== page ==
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The queue was filled with different calibres of people. The old and wrinkled, the middle aged, pregnant women, young girls, young boys and children all basked involuntarily under the hot sun. Everyone waited for a chance to get into the American Embassy and the scorching heat from the sun was not going to stop us.

The security guard kept making sure the long queue was respected just like a nursery teacher arranges her pupils for morning assembly. Nearby on that quiet street in Cameroon’s capital city, Yaounde lay a baronial building which served as home to another country’s embassy. Not a single soul was seen on the premises. The only motion sighted there was that of the country’s flag swaying in different directions as the wind beat it.
Yet the American embassy was flooded with souls, most of which had arrived earlier than their stipulated appointment time. The “African time” mantra lost it’s potency in the face of immigration appointments. On this day, we were not just on time, we were before time.
Finally, the security guards started shoveling us in for check-in. It was there that I got the visas for my family and I to journey into this much-storied country. We landed here in the month of October two years ago. It has been quite a journey and here are some things about this country fascinate me.
1. When something is sweet it is really SWEET. The first sweet snacks we bought at the airport upon arrival branded America as the “land of sugar”. I felt the sugar beating my teeth, penetrating my gums and causing instant cavities. I wonder how other human beings eat so much sugar at once and do not cringe. I think they basically cook sugar and add other ingredients. High-fructose corn syrup is added to a lot of things. I have learnt to check labels to make sure the ‘devil’ is absent before purchasing products. Sugar is added to the strangest of things. Imagine sugar in baked beans or lunch meat. Americans are like:

2. I have seen jaw-dropping kinds of fat people. Blame it on the sugar as noted above. Back in Cameroon, I only knew one exceptionally fat person who happens to be my aunt. She often wears Kabbas (large gowns) to cover the multitude of sin. In America, there is one too many of such people. And nope, they don’t hide the layers of fat under big gowns (kabba). They rock jeans, t-shirts, stylish tops and wait for this… even hot pants! In the summer, you will find hotties on the big large side with hot  cold pants. Some bellies are so sagging and layered that I wonder how the carriers survive. When we just got here I used to stare in shock at the ‘brands’ of fat people I see parading hallways. They seem to be so enthusiastic about the sweets:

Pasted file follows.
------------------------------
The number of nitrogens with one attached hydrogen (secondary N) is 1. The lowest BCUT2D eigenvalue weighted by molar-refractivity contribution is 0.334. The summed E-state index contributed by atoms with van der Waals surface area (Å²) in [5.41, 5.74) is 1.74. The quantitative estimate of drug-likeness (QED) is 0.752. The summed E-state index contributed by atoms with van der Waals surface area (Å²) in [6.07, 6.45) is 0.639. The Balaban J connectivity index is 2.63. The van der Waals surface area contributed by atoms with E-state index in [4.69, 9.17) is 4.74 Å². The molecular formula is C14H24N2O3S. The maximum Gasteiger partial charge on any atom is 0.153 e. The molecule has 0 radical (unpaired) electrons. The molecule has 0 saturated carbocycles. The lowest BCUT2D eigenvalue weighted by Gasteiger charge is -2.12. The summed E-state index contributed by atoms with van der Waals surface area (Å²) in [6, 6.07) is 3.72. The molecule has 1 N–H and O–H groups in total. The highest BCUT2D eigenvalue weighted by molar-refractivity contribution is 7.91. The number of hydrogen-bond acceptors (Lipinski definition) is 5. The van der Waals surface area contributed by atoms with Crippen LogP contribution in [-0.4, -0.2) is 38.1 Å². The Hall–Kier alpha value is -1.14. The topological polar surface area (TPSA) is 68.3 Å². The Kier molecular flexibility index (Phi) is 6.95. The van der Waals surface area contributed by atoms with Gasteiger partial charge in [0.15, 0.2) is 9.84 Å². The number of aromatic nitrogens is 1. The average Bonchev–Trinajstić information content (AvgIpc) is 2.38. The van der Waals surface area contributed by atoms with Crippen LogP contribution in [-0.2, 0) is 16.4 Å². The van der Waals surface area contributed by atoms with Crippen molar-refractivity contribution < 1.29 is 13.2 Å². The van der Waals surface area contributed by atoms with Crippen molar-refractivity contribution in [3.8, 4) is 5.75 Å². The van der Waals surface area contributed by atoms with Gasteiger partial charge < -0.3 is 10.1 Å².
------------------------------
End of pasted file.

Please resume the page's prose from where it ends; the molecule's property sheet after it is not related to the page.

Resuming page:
3. People are unbelievably polite. Even the immigration officers at the airport. I heard an officer tell a traveler , “You may want to go back and put that in your luggage” referring to an unapproved hand luggage item he was carrying. She spoke as though it were a suggestion meanwhile she was not going to let him go through check-up if he failed to do that. I experience people holding the door open for me as I get into buildings regularly.

4. Then there is the signature plastic American smile. When I get into public places, the people I go to see always light up smiles. Some come on and quickly go off like a flash light. There are smiles everywhere; some plastic, others organic but they are always there. 

5. I discovered that ‘work’ to Africans here is almost synonymous to working in houses called “group homes” or “nursing homes” where they care for mentally ill and autistic or old people. Most of the Africans I’ve met here do this kind of job. I have heard stories of how they clean the poo and pee of people in the houses they live in. Some left flourishing careers back home only to end up in one of such houses. These homes are like hospitals without doctors. See what they have to deal with:

6. Americans don’t keep secrets. I get into a bank to open an account and the banker tells me about her pregnancy which is not even showing yet. By the time our transaction is over, I know her due date, I know that she has a son and I know that her mother will babysit for  her while she works. Most people here seem to have no problem with disseminating detailed information about their lives to complete strangers.

7. All babies are so cute and so adorable and random people will keep telling you that. I can not count the number of compliments I have received about my girls. When I had my third baby and went for Postpartum check-up, the nurses almost while cried saying, “she is so cute”. They kept ‘awwing’ and ‘ohhing’ as though they had never seen a baby. Meanwhile, they see lots of babies all the time. If I had to be paid for each compliment I have received about my girls, I will be so rich right now.